An arresting thought

“Some things are worth losing for.”

I was driving, listening to a podcast (my current preferred in-car entertainment) when I heard that statement. It was arresting. Almost literally. I was so struck by that thought that I had to pull over to process it for a moment.

“Some things are worth losing for.”

Ta-Nehisi Coates, one of my favorite authors, said that in a conversation with Chris Hayes. With the 2019 Special General Conference just two months away, those words loom ever larger. As ridiculous as it is that this still needs to be said; as ridiculous as it is that this is a “controversial” thing to say in church, let me be clear:

I and we (meaning our congregation at Woodridge UMC) believe LGBTQ+ people should have all the rights available to heterosexual, cisgender people both in civil life and in the United Methodist Church.

That should just be a given: as followers of Jesus, advocating for the humanity of all people and treating people the way we want to be treated should be first and foremost how we define ourselves. And yet, especially in the UMC right now, that is anything but a given*. In fact, no matter how well the Special General Conference goes, we are unlikely to achieve equality in 2019. Worse, we may even lose some of the gains we’ve achieved toward inclusion. But if we do, it will be worth it to stand with marginalized people for justice. “Some things are worth losing for.”

Last week the Reconciling Ministries Network offered an inspiring statement, “Called, Committed, and Faithful.” I recommend you read the whole thing. Here’s a taste:

We tirelessly dedicate ourselves to living the reality of our baptismal vows: resisting evil, injustice, and oppression. We do this by seeking justice for people of all sexual orientations and gender identities….

We witness the lives of many of our friends who have not felt welcome inside the doors of United Methodist churches. Their calling, their ministry, and even their baptism have been questioned. But we still believe in the best of what The United Methodist Church can be: a movement where social and personal holiness blossom in a wide variety of contexts including in communities outside of the United States.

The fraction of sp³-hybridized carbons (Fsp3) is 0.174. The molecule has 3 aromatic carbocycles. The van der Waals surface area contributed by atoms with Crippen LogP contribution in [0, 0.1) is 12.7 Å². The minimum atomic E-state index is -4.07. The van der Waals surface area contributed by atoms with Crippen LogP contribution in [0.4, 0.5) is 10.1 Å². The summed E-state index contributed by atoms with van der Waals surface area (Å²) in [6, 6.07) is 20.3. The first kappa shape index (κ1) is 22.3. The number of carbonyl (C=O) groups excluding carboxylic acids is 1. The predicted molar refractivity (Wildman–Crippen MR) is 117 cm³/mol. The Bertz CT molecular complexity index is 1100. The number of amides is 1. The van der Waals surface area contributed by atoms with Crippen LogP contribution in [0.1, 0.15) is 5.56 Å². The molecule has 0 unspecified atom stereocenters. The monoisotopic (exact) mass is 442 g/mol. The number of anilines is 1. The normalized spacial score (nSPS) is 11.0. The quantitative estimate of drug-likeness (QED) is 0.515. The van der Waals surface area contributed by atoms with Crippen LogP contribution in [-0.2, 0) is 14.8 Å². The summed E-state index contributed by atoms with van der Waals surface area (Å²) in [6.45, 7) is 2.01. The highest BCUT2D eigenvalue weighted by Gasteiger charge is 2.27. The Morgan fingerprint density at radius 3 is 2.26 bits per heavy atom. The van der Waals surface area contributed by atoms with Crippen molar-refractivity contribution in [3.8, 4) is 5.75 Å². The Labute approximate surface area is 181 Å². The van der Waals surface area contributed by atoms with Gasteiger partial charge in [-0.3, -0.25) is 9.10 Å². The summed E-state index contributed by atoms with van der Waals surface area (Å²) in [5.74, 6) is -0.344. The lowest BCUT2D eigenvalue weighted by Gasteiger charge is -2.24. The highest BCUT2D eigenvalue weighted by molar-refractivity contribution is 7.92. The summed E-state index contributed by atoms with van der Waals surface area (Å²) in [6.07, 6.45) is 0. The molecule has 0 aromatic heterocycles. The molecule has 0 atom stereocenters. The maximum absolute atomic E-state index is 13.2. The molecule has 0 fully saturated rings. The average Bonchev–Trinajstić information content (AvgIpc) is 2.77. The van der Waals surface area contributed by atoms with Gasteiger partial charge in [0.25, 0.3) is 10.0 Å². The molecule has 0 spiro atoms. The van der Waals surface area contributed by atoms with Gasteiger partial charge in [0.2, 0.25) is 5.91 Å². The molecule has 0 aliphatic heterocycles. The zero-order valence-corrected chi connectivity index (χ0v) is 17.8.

We have much to learn together.


*Truthfully, supporting full LGBTQ+ inclusion was certainly not always a given for me either. I had a conversion experience — in seminary of all places! — after leaving the white evangelical subculture. I most recently shared that story as part of a sermon called, “Ruining Our Good Name.” You can listen to it here.

‘Delightfully Stranger Things’: a sermon on Acts 12

Now that I have my sermons in a more easily-uploadable format (Thanks, Reid!), I figured they would become regular content here.

[checks date on most recent post]

Oops. Clearly, it is sermon time again.

We’re in the midst of a series on Acts of the Apostles. We’re basically looking at one chapter per week. Below are my thoughts on Acts 12. Again, I don’t print my sermons here because I think they are auditory events and as such need to be heard if they are to be fully experienced after the fact. Also, I generally don’t have a full manuscript to post. So there’s that.

Follow the series on Acts: Chapter 9Chapter 10, Chapter 11

My thesis for Acts chapter 12 is that this story reminds us that the Kin-dom of God is a place where all, even and especially “Outsiders” belong. That needs to be true of the church too, if it is to be faithful to the Way of Jesus.

At least that is what I was trying to say. Let me know what you hear.



This made my week

In a recent note to the families involved in the youth ministries at the church I serve, I wrote this about Church Conference: